Friday, 20 September 2019


The final product- Kanga cushion covers reused and Dive bags made into outdoor cushions. 

Did you know that The Sands at Nomad’s re-uses old diving bags and cushion covers from the restaurant when these need replacing and we also have found a use for soft single use plastic packaging. 

Single use plastics, like straws, plastic cups, plastic bags, beer can wrappers, bubble wrap and shrink wrap are some of the most environmentally detrimental trash items when thrown away, (out of sight out of mind?- NO!) These light plastics are easily blown in the wind, they get caught on bushes and trees, they are eaten by animals which then die, the plastics degrade into micro-plastic which will continue to harm our environment for decades. If this plastic is burnt it puts toxic, carsinogenic fumes into the air around us. 

In recent times there has been some progress made in finding ways to reuse this single use plastics without putting in huge amounts of energy doing so. Here at the Sands we have been collecting single use 'soft' plastic packaging from Diani super markets, storing it, and then using it to stuff old pillows. This plastic stuffing costs no money, the cushions also cost nothing.. but now we have hundreds of pillows which, if re-covered occasionally, will last for ever.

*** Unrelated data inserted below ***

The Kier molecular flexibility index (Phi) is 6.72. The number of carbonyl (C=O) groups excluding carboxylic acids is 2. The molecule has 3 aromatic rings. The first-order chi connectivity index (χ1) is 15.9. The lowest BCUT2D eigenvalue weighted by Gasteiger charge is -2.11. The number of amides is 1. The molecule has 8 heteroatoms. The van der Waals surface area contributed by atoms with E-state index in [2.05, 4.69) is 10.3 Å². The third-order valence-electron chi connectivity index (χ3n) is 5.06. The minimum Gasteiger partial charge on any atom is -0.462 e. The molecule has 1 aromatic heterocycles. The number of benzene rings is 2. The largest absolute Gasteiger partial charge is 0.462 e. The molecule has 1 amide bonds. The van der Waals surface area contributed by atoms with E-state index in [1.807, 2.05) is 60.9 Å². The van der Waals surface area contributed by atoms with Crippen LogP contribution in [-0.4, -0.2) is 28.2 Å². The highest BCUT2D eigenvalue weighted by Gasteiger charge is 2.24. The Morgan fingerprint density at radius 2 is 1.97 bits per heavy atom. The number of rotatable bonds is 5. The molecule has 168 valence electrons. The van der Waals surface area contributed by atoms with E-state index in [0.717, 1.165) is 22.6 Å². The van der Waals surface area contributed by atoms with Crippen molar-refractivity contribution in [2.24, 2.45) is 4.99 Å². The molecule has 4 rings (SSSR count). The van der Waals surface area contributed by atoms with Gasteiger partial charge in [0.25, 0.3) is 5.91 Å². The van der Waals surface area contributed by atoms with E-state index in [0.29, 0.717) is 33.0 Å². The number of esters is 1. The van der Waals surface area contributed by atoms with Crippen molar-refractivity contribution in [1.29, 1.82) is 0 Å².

The Sands, Thinking Green.

Thursday, 19 September 2019

BEACH CLEAN-UPS- International Coastal Clean-up 2019

It's been another year since the International Coastal clean-up day and once again The Sands at Nomad and Diving the Crab has done its bit to keep the beaches clean and raise awareness.

One of the inaccessible beach coves south of Kinondo

On Monday 16th of October Diving the Crab donated the use of their diving boat 'Mwezi' for three hours so that the inaccessible beaches between Kinondo and Chale Island could be cleaned of trash.

Staff from Diving the Crab doing the beach clean

This year's collection was over two hundred and seventy kilograms of plastic, two kilograms of glass and one kilogram of metals. From having done this clean-up for a number of years now it is clear that the greatest bulk of the trash floating in our ocean is plastic water bottles, this is followed by Polystyrene (an environmental disaster) and rubber shoes.

The world wide beach clean-up day is this coming Saturday the 21st of September, it is happening all over the world. The trash collected worldwide will be weighed and the results sent to a central data collection point which, over time and years will allow us to better understand the levels of trash in the oceans and whether worldwide efforts towards environmental awareness and sustainability are working.

Get out there, do your bit. There is no planet B.

Saturday, 20 October 2018